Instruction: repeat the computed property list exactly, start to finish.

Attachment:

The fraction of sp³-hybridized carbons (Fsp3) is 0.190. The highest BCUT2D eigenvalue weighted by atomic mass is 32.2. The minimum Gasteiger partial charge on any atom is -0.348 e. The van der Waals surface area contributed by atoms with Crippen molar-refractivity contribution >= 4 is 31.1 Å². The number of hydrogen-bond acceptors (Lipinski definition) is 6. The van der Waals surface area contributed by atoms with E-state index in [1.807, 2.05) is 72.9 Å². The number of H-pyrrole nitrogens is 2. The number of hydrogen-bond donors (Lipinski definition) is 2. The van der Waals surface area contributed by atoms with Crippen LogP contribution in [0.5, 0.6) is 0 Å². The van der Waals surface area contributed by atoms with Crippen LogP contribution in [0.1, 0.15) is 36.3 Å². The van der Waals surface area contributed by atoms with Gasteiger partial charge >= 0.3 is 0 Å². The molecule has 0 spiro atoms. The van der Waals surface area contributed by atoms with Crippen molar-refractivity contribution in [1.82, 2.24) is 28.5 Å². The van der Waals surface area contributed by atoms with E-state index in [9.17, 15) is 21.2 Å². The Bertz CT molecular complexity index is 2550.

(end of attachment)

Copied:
The fraction of sp³-hybridized carbons (Fsp3) is 0.190. The highest BCUT2D eigenvalue weighted by atomic mass is 32.2. The minimum Gasteiger partial charge on any atom is -0.348 e. The van der Waals surface area contributed by atoms with Crippen molar-refractivity contribution >= 4 is 31.1 Å². The number of hydrogen-bond acceptors (Lipinski definition) is 6. The van der Waals surface area contributed by atoms with E-state index in [1.807, 2.05) is 72.9 Å². The number of H-pyrrole nitrogens is 2. The number of hydrogen-bond donors (Lipinski definition) is 2. The van der Waals surface area contributed by atoms with Crippen LogP contribution in [0.5, 0.6) is 0 Å². The van der Waals surface area contributed by atoms with Crippen LogP contribution in [0.1, 0.15) is 36.3 Å². The van der Waals surface area contributed by atoms with Gasteiger partial charge >= 0.3 is 0 Å². The molecule has 0 spiro atoms. The van der Waals surface area contributed by atoms with Crippen molar-refractivity contribution in [1.82, 2.24) is 28.5 Å². The van der Waals surface area contributed by atoms with E-state index in [9.17, 15) is 21.2 Å². The Bertz CT molecular complexity index is 2550.